With foods like lean beef, spinach, sweet potatoes, white potatoes, the eating of them becomes self regulating. There’s a reason eating contests use hot dogs as opposed to kale. Making two cans of soda fit into your daily needs isn’t supposed to be easy.

Try the following experiment. Make sure you are aware of your physiological sensations when you do this. They’re important. Here goes:

  1. Eat something you like, regardless of whether it is a Clean Food, or a Shit Food
  2. Note how you feel an hour or so later
  3. Eat something else
  4. Repeat

Lethargy, explosive diarrhea, or nausea, as well as any other unpleasant feeling, will be a negative feeling. This determines the healthiness of a food, as it relates to you. (Full disclosure: salmon, more often than not, will yield the first two results for me). The more you can expand these limits, the healthier you will be.

In the above experiment, try to mix the combinations you have of Shit and Clean, and track your sensations each time. And each time, pay attention to your sensations and how sated you are.

Fuel or Pleasure?

man eating a donut as a cheat meal

The debate over this preposterous. If you are flexible in your dieting practices, you can do both. You can go out with your friends, play Dungeons & Dragons with your crew, have a an ounce or two of whiskey, and some pizza if you want. It takes a bit of planning.

Using myself as an example, here’s how I make this happen. First, note that I have two days wherein I have a higher caloric intake. Wednesday and Saturday, to be exact. Wednesday is arbitrary. Saturday is Vampire: The Masquerade with my squad. The whiskey flows, and we often cook something for us all to enjoy.

That’s hint number one. We cook our own shit. So when I said to the group, “Ya’ll motherfuckers want some stuffed shells?” it was quite easy for me to make them fit my calorie intake, and have six big ass shells. No low fat bullshit, or anything. Honest to goodness stuffed shells. When it came time to weigh in that Tuesday following, I still lost weight. I actually was lighter the following day, FYI.

And that’s hint number two. There is a difference between having six donut holes as opposed to 19. There’s a difference between having a few stuffed shells vs. the entire baking pan full of them. Not only was it the perfect amount, but it was regulated by what I had earlier—a load of choices erring on the side of the Clean Foods—and by my caloric/macronutrient needs for the day.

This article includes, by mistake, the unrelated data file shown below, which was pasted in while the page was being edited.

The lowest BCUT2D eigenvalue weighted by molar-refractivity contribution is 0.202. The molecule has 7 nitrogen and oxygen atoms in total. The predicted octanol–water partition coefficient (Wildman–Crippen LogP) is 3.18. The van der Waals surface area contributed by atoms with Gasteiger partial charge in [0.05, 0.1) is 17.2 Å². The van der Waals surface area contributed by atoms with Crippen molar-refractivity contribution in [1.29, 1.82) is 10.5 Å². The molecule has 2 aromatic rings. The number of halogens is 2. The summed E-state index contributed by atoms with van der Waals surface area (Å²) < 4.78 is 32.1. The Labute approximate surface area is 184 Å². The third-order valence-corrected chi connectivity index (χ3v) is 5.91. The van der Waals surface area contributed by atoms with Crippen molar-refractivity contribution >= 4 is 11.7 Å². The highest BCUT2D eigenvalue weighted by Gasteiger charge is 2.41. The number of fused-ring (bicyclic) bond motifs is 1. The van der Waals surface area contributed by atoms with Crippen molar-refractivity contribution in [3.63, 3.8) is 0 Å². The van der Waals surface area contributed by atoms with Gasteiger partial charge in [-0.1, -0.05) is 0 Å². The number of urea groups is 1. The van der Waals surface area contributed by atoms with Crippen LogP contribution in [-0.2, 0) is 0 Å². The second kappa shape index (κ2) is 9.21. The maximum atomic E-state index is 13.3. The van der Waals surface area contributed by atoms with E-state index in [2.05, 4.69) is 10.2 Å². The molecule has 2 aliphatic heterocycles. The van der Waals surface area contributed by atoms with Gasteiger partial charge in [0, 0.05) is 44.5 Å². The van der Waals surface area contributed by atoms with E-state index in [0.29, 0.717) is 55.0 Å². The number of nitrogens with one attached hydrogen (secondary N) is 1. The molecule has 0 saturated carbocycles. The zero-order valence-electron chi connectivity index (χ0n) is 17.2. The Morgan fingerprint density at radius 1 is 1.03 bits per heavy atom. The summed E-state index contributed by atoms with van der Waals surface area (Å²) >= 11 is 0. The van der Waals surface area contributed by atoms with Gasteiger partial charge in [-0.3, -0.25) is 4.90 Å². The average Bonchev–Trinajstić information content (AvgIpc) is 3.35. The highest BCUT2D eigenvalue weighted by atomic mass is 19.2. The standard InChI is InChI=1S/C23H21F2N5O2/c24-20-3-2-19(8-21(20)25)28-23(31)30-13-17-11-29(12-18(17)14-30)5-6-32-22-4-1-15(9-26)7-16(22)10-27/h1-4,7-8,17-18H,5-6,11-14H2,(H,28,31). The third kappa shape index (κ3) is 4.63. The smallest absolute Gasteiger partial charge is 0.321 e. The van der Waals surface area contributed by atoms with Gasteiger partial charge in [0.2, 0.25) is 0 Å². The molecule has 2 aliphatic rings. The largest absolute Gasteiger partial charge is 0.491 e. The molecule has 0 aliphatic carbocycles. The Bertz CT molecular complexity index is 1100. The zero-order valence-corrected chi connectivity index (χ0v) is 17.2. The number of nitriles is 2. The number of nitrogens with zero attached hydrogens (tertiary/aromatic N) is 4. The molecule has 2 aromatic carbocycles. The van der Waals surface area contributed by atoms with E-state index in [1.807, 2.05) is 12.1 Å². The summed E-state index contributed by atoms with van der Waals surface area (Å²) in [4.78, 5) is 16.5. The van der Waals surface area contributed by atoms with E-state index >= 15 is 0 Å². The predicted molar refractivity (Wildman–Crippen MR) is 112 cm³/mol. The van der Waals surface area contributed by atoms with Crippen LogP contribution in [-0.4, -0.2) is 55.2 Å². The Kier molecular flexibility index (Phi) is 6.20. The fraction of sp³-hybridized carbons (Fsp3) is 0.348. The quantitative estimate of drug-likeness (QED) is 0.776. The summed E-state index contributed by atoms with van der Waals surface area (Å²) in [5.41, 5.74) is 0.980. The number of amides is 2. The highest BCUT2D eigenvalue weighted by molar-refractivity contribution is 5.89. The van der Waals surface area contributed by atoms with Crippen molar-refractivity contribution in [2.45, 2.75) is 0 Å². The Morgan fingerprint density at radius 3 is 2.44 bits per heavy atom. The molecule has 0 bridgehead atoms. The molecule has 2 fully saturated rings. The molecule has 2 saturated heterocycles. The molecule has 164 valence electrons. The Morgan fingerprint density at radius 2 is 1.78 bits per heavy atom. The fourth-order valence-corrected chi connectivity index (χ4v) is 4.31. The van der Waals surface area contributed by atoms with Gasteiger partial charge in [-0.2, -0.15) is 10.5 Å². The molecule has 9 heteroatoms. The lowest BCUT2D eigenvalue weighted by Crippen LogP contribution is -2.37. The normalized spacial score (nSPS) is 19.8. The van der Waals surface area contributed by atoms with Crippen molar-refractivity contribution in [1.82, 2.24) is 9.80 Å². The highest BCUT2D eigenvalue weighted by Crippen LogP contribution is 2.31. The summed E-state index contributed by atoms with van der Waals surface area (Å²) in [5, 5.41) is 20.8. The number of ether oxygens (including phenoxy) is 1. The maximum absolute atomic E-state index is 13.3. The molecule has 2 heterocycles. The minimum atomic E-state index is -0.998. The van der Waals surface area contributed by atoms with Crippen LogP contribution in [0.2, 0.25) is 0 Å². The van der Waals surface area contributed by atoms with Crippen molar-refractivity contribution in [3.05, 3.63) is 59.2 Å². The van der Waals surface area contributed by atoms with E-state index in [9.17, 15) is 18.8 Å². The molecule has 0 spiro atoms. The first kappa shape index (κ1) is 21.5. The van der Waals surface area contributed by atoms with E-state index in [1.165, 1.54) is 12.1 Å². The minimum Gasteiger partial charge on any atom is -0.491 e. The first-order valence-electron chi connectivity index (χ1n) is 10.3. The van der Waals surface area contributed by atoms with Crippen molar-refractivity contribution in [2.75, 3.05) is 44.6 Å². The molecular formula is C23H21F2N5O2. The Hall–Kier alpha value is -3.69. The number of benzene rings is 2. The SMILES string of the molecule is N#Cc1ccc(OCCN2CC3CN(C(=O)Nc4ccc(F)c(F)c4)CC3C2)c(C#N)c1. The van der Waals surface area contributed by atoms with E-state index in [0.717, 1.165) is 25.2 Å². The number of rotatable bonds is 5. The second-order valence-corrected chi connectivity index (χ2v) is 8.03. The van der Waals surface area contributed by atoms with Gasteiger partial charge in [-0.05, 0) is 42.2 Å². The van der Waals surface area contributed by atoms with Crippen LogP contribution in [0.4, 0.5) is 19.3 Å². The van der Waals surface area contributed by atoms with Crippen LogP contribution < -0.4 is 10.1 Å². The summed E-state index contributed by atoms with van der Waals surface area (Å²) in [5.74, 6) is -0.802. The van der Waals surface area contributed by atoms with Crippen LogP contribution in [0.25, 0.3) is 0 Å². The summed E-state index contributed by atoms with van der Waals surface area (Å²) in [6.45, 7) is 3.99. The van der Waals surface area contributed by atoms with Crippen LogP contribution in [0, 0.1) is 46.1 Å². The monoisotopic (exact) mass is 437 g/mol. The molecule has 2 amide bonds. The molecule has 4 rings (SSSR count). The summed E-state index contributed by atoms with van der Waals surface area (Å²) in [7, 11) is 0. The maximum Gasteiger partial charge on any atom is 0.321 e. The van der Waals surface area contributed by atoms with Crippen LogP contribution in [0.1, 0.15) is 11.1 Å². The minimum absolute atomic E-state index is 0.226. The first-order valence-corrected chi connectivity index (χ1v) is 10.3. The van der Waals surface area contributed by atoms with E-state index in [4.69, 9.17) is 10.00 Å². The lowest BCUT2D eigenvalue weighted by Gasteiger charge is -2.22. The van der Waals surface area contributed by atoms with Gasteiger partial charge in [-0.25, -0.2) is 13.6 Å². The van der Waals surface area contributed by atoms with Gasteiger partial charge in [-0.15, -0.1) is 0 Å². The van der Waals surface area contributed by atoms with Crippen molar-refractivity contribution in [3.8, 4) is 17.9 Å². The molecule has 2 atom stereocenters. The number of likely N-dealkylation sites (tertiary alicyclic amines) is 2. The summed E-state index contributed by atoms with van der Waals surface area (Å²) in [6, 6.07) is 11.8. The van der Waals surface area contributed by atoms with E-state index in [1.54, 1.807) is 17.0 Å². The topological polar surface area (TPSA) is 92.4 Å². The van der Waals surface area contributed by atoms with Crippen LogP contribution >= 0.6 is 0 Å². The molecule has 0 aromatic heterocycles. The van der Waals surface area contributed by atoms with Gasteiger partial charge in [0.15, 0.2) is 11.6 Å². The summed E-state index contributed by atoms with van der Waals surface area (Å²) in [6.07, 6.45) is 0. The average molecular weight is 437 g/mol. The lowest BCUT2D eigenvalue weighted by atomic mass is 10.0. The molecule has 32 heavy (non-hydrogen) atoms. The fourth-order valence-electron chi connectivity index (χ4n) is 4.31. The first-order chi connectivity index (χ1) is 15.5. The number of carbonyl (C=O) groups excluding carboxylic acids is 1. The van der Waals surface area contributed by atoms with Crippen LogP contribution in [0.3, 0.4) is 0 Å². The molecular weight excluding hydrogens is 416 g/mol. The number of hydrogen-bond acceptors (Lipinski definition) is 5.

Remember, you are an adult. You know what good food is. You also know that you should err on the side of the good foods. You can figure out these foods as they relate to you by following the above experiment. But there is one trap that you don’t want to fall into.

Rewards and the Cheat Meal

Sometimes, the fuel only people will do so well on their Clean Food diet that when they have a “cheat meal” they go on a full on fucking bender. At worst, it’ll last a few days and they’ll gain fat. At best, they can move on and go back to normal. Given my personal background and biases, I am of a mind that you can eliminate cheating. You also know exercise is good for you. Don’t be that person who says, “I cardioed for 40 minutes instead of 30. I think I’m gonna have an extra Oreo.” It doesn’t have to be like that.

At it’s core, food is energy. It’s all fuel. That being the case, eat your goddamn tilapia and enjoy your donuts, too.

 

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Peter Baker

About Peter Baker

In addition to being a fan of music and heavy metal, I am an avid player of table top RPGs, and I am a personal trainer in Tampa, FL as well as a graduate of the prestigious University of South Florida. Formerly, I was a prefect for House Slytherin.